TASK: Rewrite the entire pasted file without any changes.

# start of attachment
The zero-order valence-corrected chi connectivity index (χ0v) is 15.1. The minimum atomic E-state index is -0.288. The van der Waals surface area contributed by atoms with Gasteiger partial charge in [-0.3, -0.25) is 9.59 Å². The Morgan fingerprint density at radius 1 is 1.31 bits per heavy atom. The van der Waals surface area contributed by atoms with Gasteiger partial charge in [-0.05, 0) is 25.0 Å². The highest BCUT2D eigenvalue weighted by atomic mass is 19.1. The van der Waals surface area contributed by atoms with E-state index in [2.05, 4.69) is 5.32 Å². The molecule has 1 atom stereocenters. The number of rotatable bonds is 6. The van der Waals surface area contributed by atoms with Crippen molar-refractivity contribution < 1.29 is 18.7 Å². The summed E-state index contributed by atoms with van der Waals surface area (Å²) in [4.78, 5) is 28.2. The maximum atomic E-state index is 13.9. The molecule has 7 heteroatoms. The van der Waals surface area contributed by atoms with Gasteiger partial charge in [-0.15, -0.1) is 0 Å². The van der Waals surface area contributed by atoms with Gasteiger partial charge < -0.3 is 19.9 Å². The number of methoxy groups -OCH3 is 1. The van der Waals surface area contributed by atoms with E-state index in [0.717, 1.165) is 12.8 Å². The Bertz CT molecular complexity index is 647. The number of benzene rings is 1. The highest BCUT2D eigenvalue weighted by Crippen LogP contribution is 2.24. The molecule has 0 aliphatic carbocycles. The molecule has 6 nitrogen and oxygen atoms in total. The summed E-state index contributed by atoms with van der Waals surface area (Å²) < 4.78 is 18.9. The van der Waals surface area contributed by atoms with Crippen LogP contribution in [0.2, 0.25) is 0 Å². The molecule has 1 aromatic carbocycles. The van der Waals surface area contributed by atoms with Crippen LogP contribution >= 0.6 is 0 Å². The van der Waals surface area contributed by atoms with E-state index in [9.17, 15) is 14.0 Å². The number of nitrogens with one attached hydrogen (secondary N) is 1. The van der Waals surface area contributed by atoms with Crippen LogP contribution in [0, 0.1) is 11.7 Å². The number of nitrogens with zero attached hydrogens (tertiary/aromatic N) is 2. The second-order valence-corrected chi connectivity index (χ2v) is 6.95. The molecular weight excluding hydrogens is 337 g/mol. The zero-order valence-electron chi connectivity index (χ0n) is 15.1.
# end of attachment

The zero-order valence-corrected chi connectivity index (χ0v) is 15.1. The minimum atomic E-state index is -0.288. The van der Waals surface area contributed by atoms with Gasteiger partial charge in [-0.3, -0.25) is 9.59 Å². The Morgan fingerprint density at radius 1 is 1.31 bits per heavy atom. The van der Waals surface area contributed by atoms with Gasteiger partial charge in [-0.05, 0) is 25.0 Å². The highest BCUT2D eigenvalue weighted by atomic mass is 19.1. The van der Waals surface area contributed by atoms with E-state index in [2.05, 4.69) is 5.32 Å². The molecule has 1 atom stereocenters. The number of rotatable bonds is 6. The van der Waals surface area contributed by atoms with Crippen molar-refractivity contribution < 1.29 is 18.7 Å². The summed E-state index contributed by atoms with van der Waals surface area (Å²) in [4.78, 5) is 28.2. The maximum atomic E-state index is 13.9. The molecule has 7 heteroatoms. The van der Waals surface area contributed by atoms with Gasteiger partial charge in [-0.15, -0.1) is 0 Å². The van der Waals surface area contributed by atoms with Gasteiger partial charge < -0.3 is 19.9 Å². The number of methoxy groups -OCH3 is 1. The van der Waals surface area contributed by atoms with E-state index in [0.717, 1.165) is 12.8 Å². The Bertz CT molecular complexity index is 647. The number of benzene rings is 1. The highest BCUT2D eigenvalue weighted by Crippen LogP contribution is 2.24. The molecule has 0 aliphatic carbocycles. The molecule has 6 nitrogen and oxygen atoms in total. The summed E-state index contributed by atoms with van der Waals surface area (Å²) < 4.78 is 18.9. The van der Waals surface area contributed by atoms with Crippen LogP contribution in [0.2, 0.25) is 0 Å². The molecule has 1 aromatic carbocycles. The van der Waals surface area contributed by atoms with Crippen LogP contribution >= 0.6 is 0 Å². The van der Waals surface area contributed by atoms with E-state index in [9.17, 15) is 14.0 Å². The number of nitrogens with one attached hydrogen (secondary N) is 1. The van der Waals surface area contributed by atoms with Crippen LogP contribution in [0, 0.1) is 11.7 Å². The number of nitrogens with zero attached hydrogens (tertiary/aromatic N) is 2. The second-order valence-corrected chi connectivity index (χ2v) is 6.95. The molecular weight excluding hydrogens is 337 g/mol. The zero-order valence-electron chi connectivity index (χ0n) is 15.1.